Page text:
on. He gets really angry with us if we try to persuade him.
2. What have you tried so far? We no longer wash Peter' s hair on bath day. Rather, his hair
is shampooed in the salon where the hair cuts are done. Also, the girls on the
last shift lay out fresh clothing for Peter in the morning, so the clothes
Peter insists on putting on following the bath are clean.
3. How is this working? Good, Peter is far less agitated.
4. I understand Peter has a dog, Sparky. Does Peter ever
talk about his dog? To be honest, I didn' t know that Peter even had a dog. That
is really good information for us. Maybe we can ask the family to bring the dog
in for a visit.
5. That' s a great idea, Peter would love that. Also, does
Peter ever speak of the days he worked in the lumber camps? Yes, now that you mention it, Peter loves to reminisce about
those days. He' s told me he feels lucky that he didn' t lose a finger when he
was working in the lumber camps. And he says, "Those were the best days of
6. Do you think talking about "the best days of Peter' s
life" might help on bath day? That' s a good idea. We can sure try.
7. Can you offer suggestions for other caregivers having
similar difficulties? The most helpful thing I have discovered is to never argue
with the person with dementia, or to try to get them to do something they don' t
want to do. Rather, I allow the person time, and perhaps try again twenty
8. Do Peter' s family visit often? Do you think they might
have some suggestions about the bathing time? His wife visits every day. That' s a good idea; I will
discuss with her some suggestions for Peter' s bathing time.
9. Does the family visit make any difference to Peter' s
behavior? During the time she is here, Peter is happy. However, when
she leaves, Peter starts pacing again. I think he' s lonely.
10. Overall, what is your perception of the present
situation? I' ve learned to never rush Peter, and not to argue with him.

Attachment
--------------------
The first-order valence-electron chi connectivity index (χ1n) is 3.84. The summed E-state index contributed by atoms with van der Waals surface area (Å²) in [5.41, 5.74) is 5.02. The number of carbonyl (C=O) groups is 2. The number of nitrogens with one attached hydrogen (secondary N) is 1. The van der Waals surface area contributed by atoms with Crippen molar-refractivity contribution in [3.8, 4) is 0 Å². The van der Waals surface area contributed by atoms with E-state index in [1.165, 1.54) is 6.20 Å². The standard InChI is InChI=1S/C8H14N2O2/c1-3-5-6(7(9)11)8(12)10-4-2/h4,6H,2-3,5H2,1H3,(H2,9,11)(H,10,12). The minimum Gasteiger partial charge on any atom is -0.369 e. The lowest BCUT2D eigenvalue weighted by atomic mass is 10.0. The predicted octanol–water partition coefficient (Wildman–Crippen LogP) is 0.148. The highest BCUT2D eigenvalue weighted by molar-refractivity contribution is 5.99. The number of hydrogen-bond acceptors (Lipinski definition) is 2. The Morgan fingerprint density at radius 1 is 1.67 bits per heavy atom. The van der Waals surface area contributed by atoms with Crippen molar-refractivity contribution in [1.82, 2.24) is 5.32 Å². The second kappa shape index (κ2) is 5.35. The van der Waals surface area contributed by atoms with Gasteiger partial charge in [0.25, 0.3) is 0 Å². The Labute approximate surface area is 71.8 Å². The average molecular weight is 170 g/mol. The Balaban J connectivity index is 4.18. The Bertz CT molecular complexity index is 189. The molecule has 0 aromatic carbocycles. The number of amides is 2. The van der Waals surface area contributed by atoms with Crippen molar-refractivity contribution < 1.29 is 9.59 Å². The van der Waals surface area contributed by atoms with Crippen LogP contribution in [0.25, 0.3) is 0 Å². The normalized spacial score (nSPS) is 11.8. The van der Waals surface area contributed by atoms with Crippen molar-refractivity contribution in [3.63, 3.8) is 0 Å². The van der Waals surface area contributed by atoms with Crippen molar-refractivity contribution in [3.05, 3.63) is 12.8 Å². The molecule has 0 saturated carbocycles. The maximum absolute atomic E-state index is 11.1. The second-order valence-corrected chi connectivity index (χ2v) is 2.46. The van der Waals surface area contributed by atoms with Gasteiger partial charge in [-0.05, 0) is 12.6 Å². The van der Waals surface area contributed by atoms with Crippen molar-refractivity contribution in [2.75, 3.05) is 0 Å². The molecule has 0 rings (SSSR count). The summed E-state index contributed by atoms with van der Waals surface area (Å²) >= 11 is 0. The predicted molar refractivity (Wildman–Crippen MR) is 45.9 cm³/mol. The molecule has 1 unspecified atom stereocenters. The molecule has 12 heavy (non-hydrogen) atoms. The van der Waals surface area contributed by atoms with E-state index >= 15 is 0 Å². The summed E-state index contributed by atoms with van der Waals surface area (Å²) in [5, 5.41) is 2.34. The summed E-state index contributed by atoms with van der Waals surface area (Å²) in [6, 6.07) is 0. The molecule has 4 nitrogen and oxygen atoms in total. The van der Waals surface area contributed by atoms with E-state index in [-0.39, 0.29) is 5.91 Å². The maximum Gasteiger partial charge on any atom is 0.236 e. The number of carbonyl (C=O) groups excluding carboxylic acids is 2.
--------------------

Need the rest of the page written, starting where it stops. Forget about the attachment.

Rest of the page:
No means no. When Peter gets agitated, and feels that we are trying to rush
him, he will say, "don' t guess; wait till my mind tells me." This is
Peter' s way of letting us know he is still in charge.
Bathing time can be one of the most challenging times for
the caregiver, and one of the most frightening times for the person with
dementia. Think of all the steps we ourselves need to take when preparing for a
Firstly, we need to gather all of our supplies and draw the
water. Then we must undress, and for Peter, that means taking off his clothes
in front of another person. All of us strongly dislike feeling a chill. Persons
with dementia especially do not do well with being cold.
The next step is to actually get into the water, which can
be very frightening for persons with dementia. Their perception may be that
they are drowning. And when the bathing is done, we must get out of the nice,
warm water, towel dry, and then all of the fuss of finding our clean clothes
and putting them on.
Peter is down to the very basics. He lives in the moment.
Talking about his dog, Sparky makes him happy. Reminiscing about the days of
working in the lumber camps makes Peter happy. Peter is not interested in
bathing. He doesn' t see any reason for taking a bath. In fact, any discussion
over three minutes is too long to even discuss the bath. The caregiver needs to
change the subject and discuss what makes Peter happy.
Family caregivers have brought their loved one to the
nursing home, and trust that the professional caregivers will provide care and
understanding. Professional caregivers trust that the family will share
information with them about their loved one. And the person with dementia
trusts that they will receive care and understanding.